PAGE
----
the physical and intellectual quality of humankind, eliminating diseases and related defects?
Probably not the wise thing to do. Every time we mess with nature we screw up.
Plus, there is the question of what "improve" is - do we "improve" our intellect by making idiot-savants? Our physique by making large breasted women? Defects by eliminating all with brown eyes? I don't think we're NEAR smart enough to answer these questions.
Ease pain and suffering. Sure. Gene therapy anyone?
Gene therapy and diagnosis will be commonplace in future medical technologies. With such gene therapy, diseases, particularly degenerative diseases will be reduced. Genetic maladies such as mental retardation could be eliminated altogether. This will be a magnificent thing indeed!
Yes to all of the above, But, (isn't there always a but?), we have to face the reality of unintended consequences and the reality that we don't know what we don't know.
What if in our zeal to modify genes to "cure" what we know are problems, the sequence leads to mutations that we can not foresee?
What if in fixing the "degenerative" genes we start the ball rolling to uncontrollable, (and unforeseeable), gene mutations/modifications that are worse than the cure?
Science has brought us to the point of playing "God," but do we really know enough to assume that role?
Understanding that we stand on a threshold of human achievement, the thought of what we don't know is as scary to me as the thought of what we are capable of doing.
The day we can inject a gene to save a child a slow, harrowing death such as from cystic fibrosis will be a day to celebrate.
Once we did not understand the germ theory of disease, now we do. The same will be true for genetic diseases in the future. Having watched a child die of a painful congenital disease, I hope that future arrives soon. That will one one more horror for the human race to put behind us like routine death during childbirth, the plague, and gas gangrene.
There will be THOSE who are against any form of progress and growth because in their "belief" , one should not go beyond certain parameters; however, these are the people who will be left behind. The future belongs to those who break the rules, going beyond established parameters and paradigm to establish new ways of doing and seeing things. After all, we all CO-CREATORS with the ability to create a new, more humane world.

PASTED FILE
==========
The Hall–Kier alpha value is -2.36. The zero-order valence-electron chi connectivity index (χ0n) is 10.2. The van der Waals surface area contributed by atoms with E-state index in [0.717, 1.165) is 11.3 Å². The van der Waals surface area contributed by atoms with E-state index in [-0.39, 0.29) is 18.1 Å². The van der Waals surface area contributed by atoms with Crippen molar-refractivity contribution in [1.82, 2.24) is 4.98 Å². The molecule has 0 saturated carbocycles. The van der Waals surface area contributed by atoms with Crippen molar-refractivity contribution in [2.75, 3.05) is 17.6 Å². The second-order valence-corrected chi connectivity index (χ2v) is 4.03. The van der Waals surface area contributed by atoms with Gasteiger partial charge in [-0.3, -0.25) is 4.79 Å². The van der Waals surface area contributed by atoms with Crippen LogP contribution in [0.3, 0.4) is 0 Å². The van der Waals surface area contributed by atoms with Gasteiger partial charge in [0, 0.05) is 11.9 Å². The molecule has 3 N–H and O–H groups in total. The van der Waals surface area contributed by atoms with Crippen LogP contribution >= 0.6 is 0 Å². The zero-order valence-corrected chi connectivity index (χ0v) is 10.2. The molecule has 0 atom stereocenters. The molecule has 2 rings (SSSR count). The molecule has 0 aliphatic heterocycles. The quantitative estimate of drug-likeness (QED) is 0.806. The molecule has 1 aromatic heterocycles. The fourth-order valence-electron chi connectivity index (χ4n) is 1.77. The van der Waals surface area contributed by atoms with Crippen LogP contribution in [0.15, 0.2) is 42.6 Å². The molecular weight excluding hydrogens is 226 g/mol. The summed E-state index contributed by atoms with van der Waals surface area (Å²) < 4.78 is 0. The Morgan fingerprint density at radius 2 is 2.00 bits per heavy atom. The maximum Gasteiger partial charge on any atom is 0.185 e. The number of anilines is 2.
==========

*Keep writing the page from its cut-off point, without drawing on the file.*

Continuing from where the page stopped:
From a personal. and admittedly selfish perspective, I can understand the compassion of your response. I have endured similar circumstances in my life. From a personal perspective, I am with you 100%. But, even in our quest for cures and personal salvations, can we honestly ignore the potential problems of our meddling with nature?
If our genes are as intrinsically entwined as we seem to understand they are, should we proceed. Should we tweak one to accomplish "A" without fully understanding that there is a corollary affect on "B"?
I understand compassion and hope, but I think Wilderness nailed it. We are over our heads in this arena.
That must be one of those "deep" thoughts, because I don't understand what you mean.
We used to be in over our heads with bacteria and we are still struggling with viruses. But the answer is not improve medicine not to allow people to suffer and die.
I single locus spontaneous mutation is not part of a person's identity. It is a disease that happens to be genetic but is other no different to a disease that is bacterial, prior, virus or toxin.
We already know that exact gene that is taking people with cystic fibrosis, with breast cancer, with many genetic disease. I am boggled that you would just consign those people to horrible deaths because they go a mutations and so they... what, their 'true self' is a dead person and they should just lie down and die?
They are not their disease. They are just the person suffering from it. There are many good people I have known who had simple genetic diseases that will soon be curable and I celebrate that.
What honestly to you expect the down side to be? People are already being experimentally cured with gene therapy and they have not turned into a 'mutants' and destroyed New York with their heat ray vision yet. they just got better and went back to their families.
Wow! You and Rad Man really missed the point I was making. I was not saying genetic engineering was wrong. I was not saying we should not fix damaged genes that we have the capabilities to fix. I was not saying we should step back from it in awe and fear.
I was saying that the "big picture" concept of genetic engineering is an ocean we are only beginning to fathom. I do not think that our ability to map our genomes means we also have the understanding of possible consequences we don't even know that we don't know about.
You know, sort of like the old, "If a butterfly flaps its wings... etc." theory.
If we are talking about choosing your kid's eye color or trying to make some "super-man", sure--that is new ground and an ethical minefield. But curing disease, well, that's a good thing.
by qwark6 years ago
The human cell can under optimum conditions (no stress), live to about 160 yrs.Will that life span, eventually, be extended?Will genetic engineering create the potential for human immortality?Your reasons negative or...
by Catherine Tally3 years ago
What do you think about resurrecting extinct species through DNA and genetic engineering?
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